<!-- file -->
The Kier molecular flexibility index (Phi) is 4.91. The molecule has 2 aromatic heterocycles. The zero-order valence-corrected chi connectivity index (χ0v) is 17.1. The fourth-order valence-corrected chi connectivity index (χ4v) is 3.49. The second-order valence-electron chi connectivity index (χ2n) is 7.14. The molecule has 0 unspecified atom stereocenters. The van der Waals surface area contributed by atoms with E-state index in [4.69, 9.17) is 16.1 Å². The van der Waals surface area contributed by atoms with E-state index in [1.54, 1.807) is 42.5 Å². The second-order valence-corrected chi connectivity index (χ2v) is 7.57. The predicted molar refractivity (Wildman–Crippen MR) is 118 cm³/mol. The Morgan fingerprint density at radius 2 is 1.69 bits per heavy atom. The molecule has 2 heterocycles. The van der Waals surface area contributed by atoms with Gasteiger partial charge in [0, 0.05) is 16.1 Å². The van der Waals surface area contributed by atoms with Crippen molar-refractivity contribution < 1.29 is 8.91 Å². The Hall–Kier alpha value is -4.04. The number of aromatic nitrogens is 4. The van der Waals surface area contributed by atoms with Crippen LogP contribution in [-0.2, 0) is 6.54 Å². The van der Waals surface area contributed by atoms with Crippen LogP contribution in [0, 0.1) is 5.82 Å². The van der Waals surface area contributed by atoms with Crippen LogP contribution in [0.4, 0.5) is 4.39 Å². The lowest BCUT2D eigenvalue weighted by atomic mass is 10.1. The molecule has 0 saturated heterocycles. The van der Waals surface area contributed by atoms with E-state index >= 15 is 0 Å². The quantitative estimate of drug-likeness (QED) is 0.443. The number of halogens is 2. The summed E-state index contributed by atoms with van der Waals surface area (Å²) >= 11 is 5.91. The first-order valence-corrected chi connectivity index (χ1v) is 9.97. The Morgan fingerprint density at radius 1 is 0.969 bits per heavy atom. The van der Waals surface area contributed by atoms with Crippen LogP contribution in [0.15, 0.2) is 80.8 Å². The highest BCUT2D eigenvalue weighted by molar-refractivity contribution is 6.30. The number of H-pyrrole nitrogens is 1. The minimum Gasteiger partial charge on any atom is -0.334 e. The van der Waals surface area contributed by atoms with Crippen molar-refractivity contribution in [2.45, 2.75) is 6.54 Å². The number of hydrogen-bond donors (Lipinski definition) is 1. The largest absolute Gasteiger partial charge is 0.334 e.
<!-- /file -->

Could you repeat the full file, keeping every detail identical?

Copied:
The Kier molecular flexibility index (Phi) is 4.91. The molecule has 2 aromatic heterocycles. The zero-order valence-corrected chi connectivity index (χ0v) is 17.1. The fourth-order valence-corrected chi connectivity index (χ4v) is 3.49. The second-order valence-electron chi connectivity index (χ2n) is 7.14. The molecule has 0 unspecified atom stereocenters. The van der Waals surface area contributed by atoms with E-state index in [4.69, 9.17) is 16.1 Å². The van der Waals surface area contributed by atoms with E-state index in [1.54, 1.807) is 42.5 Å². The second-order valence-corrected chi connectivity index (χ2v) is 7.57. The predicted molar refractivity (Wildman–Crippen MR) is 118 cm³/mol. The Morgan fingerprint density at radius 2 is 1.69 bits per heavy atom. The molecule has 2 heterocycles. The van der Waals surface area contributed by atoms with Gasteiger partial charge in [0, 0.05) is 16.1 Å². The van der Waals surface area contributed by atoms with Crippen molar-refractivity contribution < 1.29 is 8.91 Å². The Hall–Kier alpha value is -4.04. The number of aromatic nitrogens is 4. The van der Waals surface area contributed by atoms with Crippen LogP contribution in [-0.2, 0) is 6.54 Å². The van der Waals surface area contributed by atoms with Crippen LogP contribution in [0, 0.1) is 5.82 Å². The van der Waals surface area contributed by atoms with Crippen LogP contribution in [0.4, 0.5) is 4.39 Å². The lowest BCUT2D eigenvalue weighted by atomic mass is 10.1. The molecule has 0 saturated heterocycles. The van der Waals surface area contributed by atoms with E-state index >= 15 is 0 Å². The quantitative estimate of drug-likeness (QED) is 0.443. The number of halogens is 2. The summed E-state index contributed by atoms with van der Waals surface area (Å²) >= 11 is 5.91. The first-order valence-corrected chi connectivity index (χ1v) is 9.97. The Morgan fingerprint density at radius 1 is 0.969 bits per heavy atom. The van der Waals surface area contributed by atoms with Crippen LogP contribution in [0.15, 0.2) is 80.8 Å². The highest BCUT2D eigenvalue weighted by molar-refractivity contribution is 6.30. The number of H-pyrrole nitrogens is 1. The minimum Gasteiger partial charge on any atom is -0.334 e. The van der Waals surface area contributed by atoms with Crippen molar-refractivity contribution in [2.45, 2.75) is 6.54 Å². The number of hydrogen-bond donors (Lipinski definition) is 1. The largest absolute Gasteiger partial charge is 0.334 e.